A multilateral approach to export controls is creating a level playing-field for international trade in conventional arms and dual-use goods and technologies. The norms of the Wassenaar Arrangement, established in 1996, must however be inserted in national regulations by the participating countries in order to become legally binding in the respective countries. For the European Union countries, this happens through the adoption of a EU regulation (currently, EU Regulation 428/2009).
Why Wassenaar? At Wittenburg Castle, in Wassenaar, near The Hague (Netherlands), the representatives of the States reached an agreement in December 1995 to establish the Wassenaar Arrangement. The Secretariat is however located in Vienna (Austria).
Participating countries in the Arrangement: Argentina, Australia, Austria, Belgium, Bulgaria, Canada, Croatia, Czech Republic, Denmark, Estonia, Finland, France, Germany, Greece, Hungary, India, Ireland, Italy, Japan, Latvia, Lithuania, Luxembourg, Malta, Mexico, The Netherlands, New Zealand, Norway, Poland, Portugal, Republic of Korea, Romania, Russian Federation, Slovakia, Slovenia, South Africa, Spain, Sweden, Switzerland, Turkey, Ukraine, United Kingdom and United States of America.
Controlled dual-use goods: Over 1.000 items, ranged in 9 categories. Among them, more than 170 items are classified as "sensitive" and 80 as "very sensitive". Dual-use items include nuclear materials, electronics, computer, measuring systems, medical supplies, biological agents, and many more.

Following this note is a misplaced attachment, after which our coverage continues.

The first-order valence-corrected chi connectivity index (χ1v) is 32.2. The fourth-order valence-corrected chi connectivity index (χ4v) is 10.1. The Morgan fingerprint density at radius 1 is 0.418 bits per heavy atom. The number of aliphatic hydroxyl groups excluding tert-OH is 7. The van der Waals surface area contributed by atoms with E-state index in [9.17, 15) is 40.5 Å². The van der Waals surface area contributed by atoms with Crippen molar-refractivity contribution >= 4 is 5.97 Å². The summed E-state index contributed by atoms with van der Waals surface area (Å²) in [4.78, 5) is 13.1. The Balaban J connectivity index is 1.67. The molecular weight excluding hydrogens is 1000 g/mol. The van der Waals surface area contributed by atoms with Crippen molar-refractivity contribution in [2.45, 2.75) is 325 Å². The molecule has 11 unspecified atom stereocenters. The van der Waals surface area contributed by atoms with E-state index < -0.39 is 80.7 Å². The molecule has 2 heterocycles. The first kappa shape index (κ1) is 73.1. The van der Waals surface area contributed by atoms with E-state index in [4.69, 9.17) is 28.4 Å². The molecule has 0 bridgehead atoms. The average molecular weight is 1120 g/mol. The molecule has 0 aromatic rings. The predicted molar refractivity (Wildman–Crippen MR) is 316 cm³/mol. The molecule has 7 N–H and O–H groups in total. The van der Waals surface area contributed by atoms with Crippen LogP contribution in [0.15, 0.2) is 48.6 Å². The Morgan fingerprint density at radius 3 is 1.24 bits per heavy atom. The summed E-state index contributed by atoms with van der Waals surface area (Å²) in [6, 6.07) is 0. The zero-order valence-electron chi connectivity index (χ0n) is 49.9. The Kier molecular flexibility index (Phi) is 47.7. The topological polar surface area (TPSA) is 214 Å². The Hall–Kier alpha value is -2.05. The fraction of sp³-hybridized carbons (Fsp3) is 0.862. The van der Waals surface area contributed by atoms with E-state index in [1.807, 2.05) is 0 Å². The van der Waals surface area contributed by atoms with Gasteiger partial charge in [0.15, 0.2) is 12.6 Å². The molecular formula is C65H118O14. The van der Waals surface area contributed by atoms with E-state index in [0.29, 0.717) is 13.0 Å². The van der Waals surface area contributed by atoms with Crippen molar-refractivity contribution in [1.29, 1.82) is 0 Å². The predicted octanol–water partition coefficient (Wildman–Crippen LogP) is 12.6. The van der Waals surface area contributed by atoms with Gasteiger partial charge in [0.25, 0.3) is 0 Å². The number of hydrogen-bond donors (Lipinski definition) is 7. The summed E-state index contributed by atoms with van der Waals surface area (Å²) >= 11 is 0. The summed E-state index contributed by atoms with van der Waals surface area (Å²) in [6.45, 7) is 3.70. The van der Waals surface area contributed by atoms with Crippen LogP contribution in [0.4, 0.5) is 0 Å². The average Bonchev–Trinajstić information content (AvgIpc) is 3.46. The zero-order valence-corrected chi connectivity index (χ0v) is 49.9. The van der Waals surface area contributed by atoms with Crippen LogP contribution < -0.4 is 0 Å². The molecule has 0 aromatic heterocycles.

Criteria for selection of controlled goods: Dual-use goods and technologies to be controlled are those which are major or key elements for the indigenous development, production, use or enhancement of military capabilities. For selection purposes, the items should also be evaluated against the following criteria: 1) foreign availability outside the Participating States; 2) ability to control effectively the export of the goods; 3) ability to make a clear and objective specification of the item; 4) controlled by another regime.
Goods are considered as sensitive, or very sensitive, if the proliferation of advanced conventional military capabilities would significantly undermine the objectives of the Wassenaar Arrangement.
Identification of dual-use goods: To know if a particular product is included in a control list, requires technical and legal specialised knowledge. In some instances, an item or technology must meet precise performance specifications to be regarded as being dual-use. Other items can be described in a general way, which requires training and experience of being able to look behind the innocuous appearance of such items.